Jean-Pierre Étienne

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Jean-Pierre Étienne (Rochefort, 9 October 1754 – French ship Amsterdam (1810), off Texel, 31 December 1812) was a French Navy officer.[1]

Biography[edit]

Etienne started his career in the French Royal Navy in 1766 as a cabin boy, serving on a number of ships as an apprentice, a sailor from 1770, a helmsman from 1773, an aid-pilot from 1775, a second pilot from 1776, and a first pilot from 1778.

In 1781, Etienne served on the Illustre, in Suffren's squadron. He took part in the Battle of Trincomalee, and sustained leg injuries at the Battle of Cuddalore.

In 1785, Etienne obtain a commission to captain a merchantman, and engaged in slave trade between Angola and Santo Domingo.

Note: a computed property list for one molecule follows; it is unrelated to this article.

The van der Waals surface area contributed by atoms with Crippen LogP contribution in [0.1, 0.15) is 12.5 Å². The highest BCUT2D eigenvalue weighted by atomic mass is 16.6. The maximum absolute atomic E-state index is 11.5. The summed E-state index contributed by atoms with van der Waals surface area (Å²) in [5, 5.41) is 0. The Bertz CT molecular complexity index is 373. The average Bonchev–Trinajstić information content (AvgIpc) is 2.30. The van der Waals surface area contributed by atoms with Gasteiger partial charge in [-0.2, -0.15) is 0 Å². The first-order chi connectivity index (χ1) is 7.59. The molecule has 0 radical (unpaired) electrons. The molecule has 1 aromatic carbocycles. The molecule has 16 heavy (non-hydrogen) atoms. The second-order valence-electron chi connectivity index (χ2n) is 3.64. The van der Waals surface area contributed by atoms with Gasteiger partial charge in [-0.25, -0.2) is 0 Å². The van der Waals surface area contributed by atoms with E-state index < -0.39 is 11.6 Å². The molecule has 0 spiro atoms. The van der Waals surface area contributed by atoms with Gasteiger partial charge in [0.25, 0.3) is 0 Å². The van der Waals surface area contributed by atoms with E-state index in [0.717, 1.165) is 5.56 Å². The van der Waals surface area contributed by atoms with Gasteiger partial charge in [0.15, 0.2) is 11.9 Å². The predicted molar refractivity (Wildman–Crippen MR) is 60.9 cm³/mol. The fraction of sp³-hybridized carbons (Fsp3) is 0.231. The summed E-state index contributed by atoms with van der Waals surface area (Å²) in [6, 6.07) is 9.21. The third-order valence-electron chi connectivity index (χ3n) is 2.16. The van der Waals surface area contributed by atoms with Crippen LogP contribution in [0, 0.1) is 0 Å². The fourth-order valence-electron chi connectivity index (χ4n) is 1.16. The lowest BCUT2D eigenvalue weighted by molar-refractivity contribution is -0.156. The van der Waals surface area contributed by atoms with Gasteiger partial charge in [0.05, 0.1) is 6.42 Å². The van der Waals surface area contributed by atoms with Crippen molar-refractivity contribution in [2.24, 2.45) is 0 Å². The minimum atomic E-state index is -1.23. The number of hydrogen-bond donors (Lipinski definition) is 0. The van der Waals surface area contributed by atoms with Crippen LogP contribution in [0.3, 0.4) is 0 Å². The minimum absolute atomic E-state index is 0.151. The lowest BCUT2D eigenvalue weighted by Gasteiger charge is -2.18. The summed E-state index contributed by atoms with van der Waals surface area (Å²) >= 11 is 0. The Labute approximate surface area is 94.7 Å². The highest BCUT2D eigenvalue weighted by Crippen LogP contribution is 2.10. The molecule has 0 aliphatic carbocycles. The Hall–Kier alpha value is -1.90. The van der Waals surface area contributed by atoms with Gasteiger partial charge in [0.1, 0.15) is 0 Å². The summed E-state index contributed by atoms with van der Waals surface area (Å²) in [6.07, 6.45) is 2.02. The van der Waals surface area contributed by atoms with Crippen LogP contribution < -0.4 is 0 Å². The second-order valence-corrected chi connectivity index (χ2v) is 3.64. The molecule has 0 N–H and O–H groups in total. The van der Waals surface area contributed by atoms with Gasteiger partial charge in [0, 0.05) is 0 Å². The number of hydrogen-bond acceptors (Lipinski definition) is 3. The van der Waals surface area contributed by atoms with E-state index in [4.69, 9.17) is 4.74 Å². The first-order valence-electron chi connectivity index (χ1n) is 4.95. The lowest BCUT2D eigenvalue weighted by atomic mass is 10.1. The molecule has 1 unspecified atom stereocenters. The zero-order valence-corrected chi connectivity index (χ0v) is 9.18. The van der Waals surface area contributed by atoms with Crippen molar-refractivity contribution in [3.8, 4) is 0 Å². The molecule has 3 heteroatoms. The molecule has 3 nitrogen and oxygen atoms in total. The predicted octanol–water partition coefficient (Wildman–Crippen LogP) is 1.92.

In May 1793, Etienne resumed his naval career with the rank of ensign. He was promoted to lieutenant in December, and to captain in January 1794. He was then appointed to the staff of Admiral Martin on Heureux. Transferred to Sans-Culotte in April, he took part in the battles of Cape Noli and Hyères Islands.

In 1796, he was awarded command of the Guillaume Tell. The next year, he was appointed as captain of Heureux. He took part in the Battle of the Nile, where Heureux had to cut her anchor to avoid the burning wreckage of Orient. Drifting, Heureux ran ashore and was captured. Etienne, severely wounded by a round shot, was taken prisoner.

Released in August 1798, Etienne served in Alexandria before returning to France in 1799. Etienne assumed a variety of commands as gunboats flotilla commander and harbour captain in Corsica and later in Holland.

Sources and references[edit]

  1. ^ Michèle Battesti -La bataille d'Aboukir, 1798: Nelson contrarie la stratégie de ... 1998 -- Page 23 "Jean-Pierre Étienne est un Rochefortais, issu du commerce et entré dans la marine de guerre comme le précédent en.."
  • Dictionnaire des capitaines de vaisseau de Napoléon, Danielle & Bernard Quintin, SPM, 2003, ISBN 2-901952-42-9